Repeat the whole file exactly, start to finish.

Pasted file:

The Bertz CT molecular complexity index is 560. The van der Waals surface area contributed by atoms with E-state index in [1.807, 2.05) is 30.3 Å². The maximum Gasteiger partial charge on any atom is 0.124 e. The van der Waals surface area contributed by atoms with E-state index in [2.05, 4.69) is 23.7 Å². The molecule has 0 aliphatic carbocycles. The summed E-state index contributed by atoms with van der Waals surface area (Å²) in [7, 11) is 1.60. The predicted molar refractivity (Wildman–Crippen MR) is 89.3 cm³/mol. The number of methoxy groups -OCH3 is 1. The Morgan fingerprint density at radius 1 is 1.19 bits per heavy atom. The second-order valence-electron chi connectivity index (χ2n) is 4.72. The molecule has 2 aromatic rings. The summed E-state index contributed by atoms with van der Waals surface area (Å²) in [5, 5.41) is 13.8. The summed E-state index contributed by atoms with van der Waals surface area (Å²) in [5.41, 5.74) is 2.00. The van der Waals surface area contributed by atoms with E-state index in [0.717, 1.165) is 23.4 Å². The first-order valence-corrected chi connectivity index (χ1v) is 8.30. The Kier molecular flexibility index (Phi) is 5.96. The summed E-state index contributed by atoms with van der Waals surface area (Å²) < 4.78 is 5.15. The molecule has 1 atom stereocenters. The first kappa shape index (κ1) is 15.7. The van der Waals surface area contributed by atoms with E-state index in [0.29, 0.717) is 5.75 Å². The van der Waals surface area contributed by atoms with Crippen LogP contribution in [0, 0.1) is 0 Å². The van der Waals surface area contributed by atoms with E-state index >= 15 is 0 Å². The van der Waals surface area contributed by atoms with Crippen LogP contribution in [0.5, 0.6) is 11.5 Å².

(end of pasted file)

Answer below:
The Bertz CT molecular complexity index is 560. The van der Waals surface area contributed by atoms with E-state index in [1.807, 2.05) is 30.3 Å². The maximum Gasteiger partial charge on any atom is 0.124 e. The van der Waals surface area contributed by atoms with E-state index in [2.05, 4.69) is 23.7 Å². The molecule has 0 aliphatic carbocycles. The summed E-state index contributed by atoms with van der Waals surface area (Å²) in [7, 11) is 1.60. The predicted molar refractivity (Wildman–Crippen MR) is 89.3 cm³/mol. The number of methoxy groups -OCH3 is 1. The Morgan fingerprint density at radius 1 is 1.19 bits per heavy atom. The second-order valence-electron chi connectivity index (χ2n) is 4.72. The molecule has 2 aromatic rings. The summed E-state index contributed by atoms with van der Waals surface area (Å²) in [5, 5.41) is 13.8. The summed E-state index contributed by atoms with van der Waals surface area (Å²) in [5.41, 5.74) is 2.00. The van der Waals surface area contributed by atoms with E-state index in [0.717, 1.165) is 23.4 Å². The first-order valence-corrected chi connectivity index (χ1v) is 8.30. The Kier molecular flexibility index (Phi) is 5.96. The summed E-state index contributed by atoms with van der Waals surface area (Å²) < 4.78 is 5.15. The molecule has 1 atom stereocenters. The first kappa shape index (κ1) is 15.7. The van der Waals surface area contributed by atoms with E-state index in [0.29, 0.717) is 5.75 Å². The van der Waals surface area contributed by atoms with Crippen LogP contribution in [0, 0.1) is 0 Å². The van der Waals surface area contributed by atoms with E-state index >= 15 is 0 Å². The van der Waals surface area contributed by atoms with Crippen LogP contribution in [0.5, 0.6) is 11.5 Å².